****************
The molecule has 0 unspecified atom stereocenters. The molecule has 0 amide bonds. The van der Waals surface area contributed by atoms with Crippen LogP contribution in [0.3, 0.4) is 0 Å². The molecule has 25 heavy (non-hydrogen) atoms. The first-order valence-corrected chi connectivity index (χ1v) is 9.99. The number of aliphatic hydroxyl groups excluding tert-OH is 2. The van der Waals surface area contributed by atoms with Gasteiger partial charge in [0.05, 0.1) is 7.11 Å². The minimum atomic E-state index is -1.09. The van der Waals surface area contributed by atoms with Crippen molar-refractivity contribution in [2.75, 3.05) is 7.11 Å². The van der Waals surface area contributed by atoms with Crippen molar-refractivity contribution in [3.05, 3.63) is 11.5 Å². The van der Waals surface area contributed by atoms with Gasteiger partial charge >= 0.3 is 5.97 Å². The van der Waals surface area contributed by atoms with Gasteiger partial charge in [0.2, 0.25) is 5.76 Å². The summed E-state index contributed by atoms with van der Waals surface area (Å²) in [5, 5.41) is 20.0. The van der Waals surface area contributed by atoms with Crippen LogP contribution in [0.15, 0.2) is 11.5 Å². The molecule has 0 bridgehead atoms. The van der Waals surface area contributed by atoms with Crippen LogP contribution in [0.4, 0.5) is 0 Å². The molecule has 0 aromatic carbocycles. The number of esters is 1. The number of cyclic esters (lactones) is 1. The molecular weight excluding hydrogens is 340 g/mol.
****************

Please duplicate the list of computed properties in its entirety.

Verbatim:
The molecule has 0 unspecified atom stereocenters. The molecule has 0 amide bonds. The van der Waals surface area contributed by atoms with Crippen LogP contribution in [0.3, 0.4) is 0 Å². The molecule has 25 heavy (non-hydrogen) atoms. The first-order valence-corrected chi connectivity index (χ1v) is 9.99. The number of aliphatic hydroxyl groups excluding tert-OH is 2. The van der Waals surface area contributed by atoms with Gasteiger partial charge in [0.05, 0.1) is 7.11 Å². The minimum atomic E-state index is -1.09. The van der Waals surface area contributed by atoms with Crippen molar-refractivity contribution in [2.75, 3.05) is 7.11 Å². The van der Waals surface area contributed by atoms with Crippen molar-refractivity contribution in [3.05, 3.63) is 11.5 Å². The van der Waals surface area contributed by atoms with Gasteiger partial charge >= 0.3 is 5.97 Å². The van der Waals surface area contributed by atoms with Gasteiger partial charge in [0.2, 0.25) is 5.76 Å². The summed E-state index contributed by atoms with van der Waals surface area (Å²) in [5, 5.41) is 20.0. The van der Waals surface area contributed by atoms with Crippen LogP contribution in [0.15, 0.2) is 11.5 Å². The molecule has 0 bridgehead atoms. The van der Waals surface area contributed by atoms with Crippen LogP contribution in [0.4, 0.5) is 0 Å². The molecule has 0 aromatic carbocycles. The number of esters is 1. The number of cyclic esters (lactones) is 1. The molecular weight excluding hydrogens is 340 g/mol.